New York -- WITH A trembling voice and his face tormented by the hateful aftermath of an unjust verdict, Rodney King spoke to, and for, us all. He told us simply and poignantly that the violence must end, and that we must work this out together.
As the flames rose in Los Angeles, dust from the city's ashes fell on each of us. We deplored the violence but understood the outburst of a city filled with pain and despair.
The fires have stopped, but the destruction will take generations to fully repair.
New Yorkers commendably showed restraint. As I spoke with community leaders and with residents in Harlem and other parts of the city, anger and despair were vented. What was absent was the uncontrolled rage all of us have worked so hard to avoid.
But I was saddened by the few incidents of destruction last weekend. While injuries were minor and broken windows few, each act was one too many and accomplished nothing in response to the King verdict.
And I was troubled by the rumors that swept our city and shut down parts of it on Friday. Each time we created the imaginary "they" who were doing something to "us," we fed destructive fears that can only drive us further apart.
Now, heeding Rodney King's message of unity and peace, we can help link arms with our brothers and sisters in Los Angeles and march with them in Washington.
On May 16, New Yorkers and others will participate in a march led by America's mayors.
Osborn Elliot, chairman of the Citizens Committee for New York City, thought up the march as a response to the growing powerlessness of our cities and many Americans after 12 years of federal abandonment. Eliot wrote about it on this page last October.
We will have the opportunity to constructively place our anger at President Bush's doorstep, letting him know that Washington must prevent the chaos that erupts when desperate pleas for help are left unanswered.
And we must demand that every presidential candidate -- including Gov. Bill Clinton and Jerry Brown, who have agreed to march -- address the causes of the King verdict and offer specific means to create solutions to these problems.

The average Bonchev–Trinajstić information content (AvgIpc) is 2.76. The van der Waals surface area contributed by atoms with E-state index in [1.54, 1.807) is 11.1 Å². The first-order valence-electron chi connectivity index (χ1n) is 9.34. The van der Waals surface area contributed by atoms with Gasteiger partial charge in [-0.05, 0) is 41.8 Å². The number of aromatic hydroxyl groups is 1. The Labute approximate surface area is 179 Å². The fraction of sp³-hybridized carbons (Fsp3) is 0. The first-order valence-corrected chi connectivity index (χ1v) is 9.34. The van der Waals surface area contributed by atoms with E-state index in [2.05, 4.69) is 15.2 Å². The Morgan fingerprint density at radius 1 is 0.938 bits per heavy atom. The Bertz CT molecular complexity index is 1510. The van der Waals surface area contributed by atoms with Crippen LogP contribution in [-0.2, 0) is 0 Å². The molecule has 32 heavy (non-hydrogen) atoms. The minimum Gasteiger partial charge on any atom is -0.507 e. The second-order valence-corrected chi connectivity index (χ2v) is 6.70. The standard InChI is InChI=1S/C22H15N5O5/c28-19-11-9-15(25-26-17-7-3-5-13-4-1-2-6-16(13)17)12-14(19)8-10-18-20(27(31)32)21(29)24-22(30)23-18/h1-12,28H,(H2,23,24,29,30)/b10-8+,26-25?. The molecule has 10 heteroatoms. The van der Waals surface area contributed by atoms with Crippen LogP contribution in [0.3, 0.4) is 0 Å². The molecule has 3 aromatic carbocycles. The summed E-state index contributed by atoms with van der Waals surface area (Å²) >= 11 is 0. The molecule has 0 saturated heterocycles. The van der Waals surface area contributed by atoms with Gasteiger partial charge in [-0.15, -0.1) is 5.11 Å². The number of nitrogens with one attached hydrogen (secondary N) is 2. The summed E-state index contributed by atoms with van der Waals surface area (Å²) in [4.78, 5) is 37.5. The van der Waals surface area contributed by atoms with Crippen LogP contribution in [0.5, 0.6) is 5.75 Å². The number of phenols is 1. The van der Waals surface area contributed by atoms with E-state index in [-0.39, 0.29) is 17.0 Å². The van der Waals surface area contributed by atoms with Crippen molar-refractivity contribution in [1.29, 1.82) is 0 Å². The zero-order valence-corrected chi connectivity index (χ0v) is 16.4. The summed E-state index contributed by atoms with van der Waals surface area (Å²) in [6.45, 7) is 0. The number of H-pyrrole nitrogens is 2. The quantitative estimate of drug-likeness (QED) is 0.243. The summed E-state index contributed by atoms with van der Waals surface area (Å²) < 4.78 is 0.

Each time Washington has turned its back on the nation and abandoned its responsibilities by shifting tax burdens to our cities and states, the seeds of the Los Angeles brushfire took root.
A dozen years of government actions such as spending 25 percent of tax dollars on defense while reinvesting a paltry 1 percent in our cities and towns have forced people to accept only grief and despair.
If Washington had maintained the level of aid it gave New York City 10 years ago, we would have received some $3.9 billion more this year for operating expenses and capital construction.
The nation can no longer accept the empty promises of a government that has helped the top 2 percent of our population enrich itself at the expense of the middle class and working poor.
And New Yorkers no longer can be be asked to pay $1,178 more in federal taxes than they get back in services.
The buses to Washington will be filled with the elderly and disabled who have lost federal benefits, with young people who cannot find work or afford a college education and with middle class families who demand adequate health and child care.
The marchers will be vulnerable, frightened, angry and in need of hope; their faces will compose a national portrait that Washington chooses not to see.
Change can come about only by mobilizing our people, not the National Guard. A vast, peaceful march on Washington can be as powerful today as was the civil rights call to action by the Rev. Dr. Martin Luther King Jr. in 1963.
Sadly, the Los Angeles story has made it clear that the march begun that year still has miles to go before it is complete.
We can follow in the footsteps of Dr. King, who said, "We must either learn to live together as brothers or we are all going to perish together as fools."
Or as Rodney King plainly put it: "We're all stuck here for a while. Let's try to work it out."
David N. Dinkins is mayor of New York City.